At that time it was thought this logarithmic progression matched the way the human eye responded to brightness. It does so, but only approximately.  Still, the system is convenient, stars are routinely listed this way, and the system easy enough to become acquainted with while observing.

One last note – don’t expect to simply walk out of your nicely lit house and see faint stars. At first only the brightest will be visible to you. Your eyes need time to adjust to the dark. After about 15 minutes you’ll see much fainter stars and after about half an hour you can assume that the faintest star you see is the faintest you will see that night.

But also keep in mind that what you can see at any given moment varies in a number of ways, including:

  1. How good your eyes are at detecting faint objects.
  2. How clear your skies really are – astronomers quickly learn that all “clear” nights are not created equal!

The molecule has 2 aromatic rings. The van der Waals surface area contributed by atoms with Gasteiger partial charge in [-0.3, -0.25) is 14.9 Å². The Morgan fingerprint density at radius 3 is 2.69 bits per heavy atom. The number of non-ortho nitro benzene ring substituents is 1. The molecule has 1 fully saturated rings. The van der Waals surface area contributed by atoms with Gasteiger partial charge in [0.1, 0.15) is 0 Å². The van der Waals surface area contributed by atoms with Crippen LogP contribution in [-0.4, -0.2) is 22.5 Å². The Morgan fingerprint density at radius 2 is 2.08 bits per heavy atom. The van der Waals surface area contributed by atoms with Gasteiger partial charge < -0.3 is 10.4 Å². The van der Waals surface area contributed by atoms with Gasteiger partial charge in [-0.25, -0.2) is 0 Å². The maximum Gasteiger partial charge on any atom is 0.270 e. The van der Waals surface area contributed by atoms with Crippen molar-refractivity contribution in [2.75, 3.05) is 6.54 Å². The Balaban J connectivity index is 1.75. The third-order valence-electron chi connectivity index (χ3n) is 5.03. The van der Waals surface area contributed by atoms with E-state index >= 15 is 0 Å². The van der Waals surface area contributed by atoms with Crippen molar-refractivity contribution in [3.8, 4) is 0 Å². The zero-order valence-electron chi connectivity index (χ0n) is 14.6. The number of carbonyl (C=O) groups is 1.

3. Your physical condition at the moment, including how tired you are and whether or not you have been recently drinking alcohol or smoking, both of which can impair night vision.
  4. The height of the star above the horizon – when you look at stars near the horizon, you are looking through a lot more air then when you are looking at stars directly overhead.
  5. Your experience in looking at faint objects   – yes, you can actually learn to see dim objects by looking slightly to one side of them, a technique called “averted vision” that takes practice to do well.

All of this helps make star-gazing more fun. Variety is, indeed, a tasty spice, and no two nights of observing are exactly the same.  Nor is it all as cut and dry as it seems.  An experienced, older observer can actually see more, in some instances, than a younger, inexperienced observer whose eyesight is technically better.